Make Eye Contact (or Forehead Contact)

Eye contact tends to help in a few different ways. For one, you automatically build engagement by looking someone in the eyes. There’s a ton of psychology involved with it, but basically, making eye contact helps to build empathy between parties.

On a practical level, maintaining eye contact also forces you to keep your head up, allowing you to project your voice more naturally. You don’t want to talk to the floor or your feet, which aims your voice down and makes it harder for others to understand.

Of course, prolonged eye contact can be off-putting or downright intimidating, so move your gaze around from person to person. However, if you feel uncomfortable, you can also cheat a little bit by staring at people’s foreheads instead of their eyes. Similarly, if it’s a large enough group in a big space, imagine talking to the back of the room.

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Show Your Personality

It can be so easy to think of speeches and presentations as these strict, buttoned-up, serious things. Even in settings where that is the case, you can and should still show some of your personality. Add some humor, tell pertinent anecdotes, and do your best not to sound like a robot repeating a script.

Use Your Notes as a Reminder, Not a Script

Notecards and outlines are great tools, but try not to rely on them. Think of them as reminders that you can glance at to jog your memory and keep yourself organized. Ideally, someone could walk up to you, knock the notes out of your hands, and you’d be perfectly fine (albeit a little confused).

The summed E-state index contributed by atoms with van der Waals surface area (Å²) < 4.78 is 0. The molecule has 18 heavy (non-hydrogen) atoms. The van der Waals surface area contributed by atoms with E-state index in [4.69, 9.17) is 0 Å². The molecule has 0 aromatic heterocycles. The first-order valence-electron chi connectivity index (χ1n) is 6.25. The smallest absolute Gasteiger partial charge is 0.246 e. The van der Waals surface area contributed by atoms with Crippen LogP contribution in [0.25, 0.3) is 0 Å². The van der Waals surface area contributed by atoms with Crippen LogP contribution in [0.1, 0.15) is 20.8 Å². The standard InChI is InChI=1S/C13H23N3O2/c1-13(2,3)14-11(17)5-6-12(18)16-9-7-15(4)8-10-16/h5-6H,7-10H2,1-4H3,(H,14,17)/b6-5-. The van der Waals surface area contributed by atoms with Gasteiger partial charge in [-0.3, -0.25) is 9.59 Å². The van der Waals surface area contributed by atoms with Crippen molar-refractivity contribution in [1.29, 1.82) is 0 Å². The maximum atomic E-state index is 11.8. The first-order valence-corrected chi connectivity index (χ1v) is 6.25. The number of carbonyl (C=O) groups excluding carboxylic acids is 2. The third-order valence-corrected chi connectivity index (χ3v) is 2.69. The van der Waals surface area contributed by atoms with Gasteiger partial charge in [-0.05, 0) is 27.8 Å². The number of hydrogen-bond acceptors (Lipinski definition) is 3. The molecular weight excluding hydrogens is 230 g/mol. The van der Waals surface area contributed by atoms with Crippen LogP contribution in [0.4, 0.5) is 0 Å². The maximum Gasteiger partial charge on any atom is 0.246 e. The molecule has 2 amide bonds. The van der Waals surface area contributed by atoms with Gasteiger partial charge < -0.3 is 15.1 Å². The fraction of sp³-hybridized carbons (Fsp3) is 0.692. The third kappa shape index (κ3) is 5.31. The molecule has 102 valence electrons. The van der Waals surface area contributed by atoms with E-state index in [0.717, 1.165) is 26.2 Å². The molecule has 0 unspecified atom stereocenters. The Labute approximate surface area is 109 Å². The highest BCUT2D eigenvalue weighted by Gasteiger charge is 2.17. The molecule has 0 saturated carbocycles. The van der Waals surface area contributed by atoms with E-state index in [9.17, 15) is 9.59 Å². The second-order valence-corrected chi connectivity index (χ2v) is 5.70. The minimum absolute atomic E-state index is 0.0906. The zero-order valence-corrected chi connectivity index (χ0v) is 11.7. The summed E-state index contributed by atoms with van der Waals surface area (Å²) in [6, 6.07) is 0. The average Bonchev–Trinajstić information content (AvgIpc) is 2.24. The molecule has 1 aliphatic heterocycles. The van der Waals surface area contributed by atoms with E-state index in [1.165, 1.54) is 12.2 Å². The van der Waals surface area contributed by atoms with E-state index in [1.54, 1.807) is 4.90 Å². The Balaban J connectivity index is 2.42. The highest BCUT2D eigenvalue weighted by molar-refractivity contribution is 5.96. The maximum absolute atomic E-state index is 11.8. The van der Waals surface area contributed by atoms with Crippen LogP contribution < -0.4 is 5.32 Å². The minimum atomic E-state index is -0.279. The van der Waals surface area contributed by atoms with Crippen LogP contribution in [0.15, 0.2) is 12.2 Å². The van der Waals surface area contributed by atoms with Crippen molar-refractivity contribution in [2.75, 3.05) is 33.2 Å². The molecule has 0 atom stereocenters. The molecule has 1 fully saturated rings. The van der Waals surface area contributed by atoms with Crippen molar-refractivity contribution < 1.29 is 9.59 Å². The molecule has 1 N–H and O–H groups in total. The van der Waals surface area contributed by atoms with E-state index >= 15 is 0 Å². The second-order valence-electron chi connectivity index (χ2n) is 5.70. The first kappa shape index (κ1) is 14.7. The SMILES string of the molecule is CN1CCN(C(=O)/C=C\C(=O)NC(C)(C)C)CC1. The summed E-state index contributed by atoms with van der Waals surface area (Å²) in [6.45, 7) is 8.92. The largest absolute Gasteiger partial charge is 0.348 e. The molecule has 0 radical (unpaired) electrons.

Staring at your notes breaks eye contact mentioned above, and reading off of your note cards or your presentation will naturally make you seem disengaged from your audience.

Don’t Make Your Body Language a Big Deal

Public speaking experts will talk for ages about power poses and body language. As much as you might want to control all of that, there are just a lot of unconscious things that you’ll naturally do with your body when you talk. For the most part, they’re perfectly harmless.

Don’t overthink your body language. Doing so can lead to you standing awkwardly or smiling unnaturally, neither of which will boost your confidence. The only real consideration you need to make is to avoid touching your face or covering your mouth, and only because it might stifle your voice.

Set a Timer While You Present

Most student presentations have a time limit, but even if your presentation isn’t timed, it’s a good idea to have a timer, watch, or clock to glance at. You don’t want to find yourself nine minutes into a presentation and still trying to discuss introductory topics. 

Use the timer as an extra failsafe to keep your presentation organized and on track. For example, maybe you want to make sure that you’re in part two of your presentation by the first minute.

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Get Your Audience Invested by Being Interested in Your Topic

If you’re bored about your topic, your audience will absolutely pick up on it, and they’ll be bored, too. Hopefully, you get to choose your topic, but even if you’re assigned the topic, try to find an angle that touches on your own interests. For example, if you have to give a presentation on the biography of someone, consider their early life, why they even matter historically, and how that affects your personal life.